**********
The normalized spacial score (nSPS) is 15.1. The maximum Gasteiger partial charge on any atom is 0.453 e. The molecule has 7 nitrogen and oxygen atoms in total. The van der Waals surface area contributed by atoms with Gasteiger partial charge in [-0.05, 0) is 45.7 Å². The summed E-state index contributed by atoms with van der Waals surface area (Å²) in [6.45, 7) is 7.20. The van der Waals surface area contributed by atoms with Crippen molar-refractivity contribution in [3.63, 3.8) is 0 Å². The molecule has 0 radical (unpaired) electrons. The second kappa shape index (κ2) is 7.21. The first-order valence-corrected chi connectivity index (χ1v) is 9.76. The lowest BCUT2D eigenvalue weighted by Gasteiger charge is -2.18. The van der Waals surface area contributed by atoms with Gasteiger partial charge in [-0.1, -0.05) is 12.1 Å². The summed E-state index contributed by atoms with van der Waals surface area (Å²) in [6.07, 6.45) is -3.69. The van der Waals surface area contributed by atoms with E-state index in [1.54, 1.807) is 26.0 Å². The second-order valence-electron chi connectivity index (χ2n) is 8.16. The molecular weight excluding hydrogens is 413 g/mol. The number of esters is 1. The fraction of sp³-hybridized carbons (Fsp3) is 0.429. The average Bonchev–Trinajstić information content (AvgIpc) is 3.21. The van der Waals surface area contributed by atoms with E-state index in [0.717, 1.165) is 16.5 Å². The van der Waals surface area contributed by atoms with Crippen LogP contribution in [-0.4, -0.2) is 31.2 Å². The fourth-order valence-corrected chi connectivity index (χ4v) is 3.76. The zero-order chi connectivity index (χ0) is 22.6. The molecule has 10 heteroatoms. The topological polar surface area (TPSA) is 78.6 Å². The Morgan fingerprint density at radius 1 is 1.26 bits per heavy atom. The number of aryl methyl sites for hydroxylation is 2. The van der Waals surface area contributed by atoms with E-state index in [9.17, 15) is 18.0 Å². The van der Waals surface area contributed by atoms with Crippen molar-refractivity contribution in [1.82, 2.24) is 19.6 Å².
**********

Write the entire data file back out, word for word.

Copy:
The normalized spacial score (nSPS) is 15.1. The maximum Gasteiger partial charge on any atom is 0.453 e. The molecule has 7 nitrogen and oxygen atoms in total. The van der Waals surface area contributed by atoms with Gasteiger partial charge in [-0.05, 0) is 45.7 Å². The summed E-state index contributed by atoms with van der Waals surface area (Å²) in [6.45, 7) is 7.20. The van der Waals surface area contributed by atoms with Crippen molar-refractivity contribution in [3.63, 3.8) is 0 Å². The molecule has 0 radical (unpaired) electrons. The second kappa shape index (κ2) is 7.21. The first-order valence-corrected chi connectivity index (χ1v) is 9.76. The lowest BCUT2D eigenvalue weighted by Gasteiger charge is -2.18. The van der Waals surface area contributed by atoms with Gasteiger partial charge in [-0.1, -0.05) is 12.1 Å². The summed E-state index contributed by atoms with van der Waals surface area (Å²) in [6.07, 6.45) is -3.69. The van der Waals surface area contributed by atoms with E-state index in [1.54, 1.807) is 26.0 Å². The second-order valence-electron chi connectivity index (χ2n) is 8.16. The molecular weight excluding hydrogens is 413 g/mol. The number of esters is 1. The fraction of sp³-hybridized carbons (Fsp3) is 0.429. The average Bonchev–Trinajstić information content (AvgIpc) is 3.21. The van der Waals surface area contributed by atoms with E-state index in [0.717, 1.165) is 16.5 Å². The van der Waals surface area contributed by atoms with Crippen LogP contribution in [-0.4, -0.2) is 31.2 Å². The fourth-order valence-corrected chi connectivity index (χ4v) is 3.76. The zero-order chi connectivity index (χ0) is 22.6. The molecule has 10 heteroatoms. The topological polar surface area (TPSA) is 78.6 Å². The Morgan fingerprint density at radius 1 is 1.26 bits per heavy atom. The number of aryl methyl sites for hydroxylation is 2. The van der Waals surface area contributed by atoms with E-state index in [9.17, 15) is 18.0 Å². The van der Waals surface area contributed by atoms with Crippen molar-refractivity contribution in [1.82, 2.24) is 19.6 Å².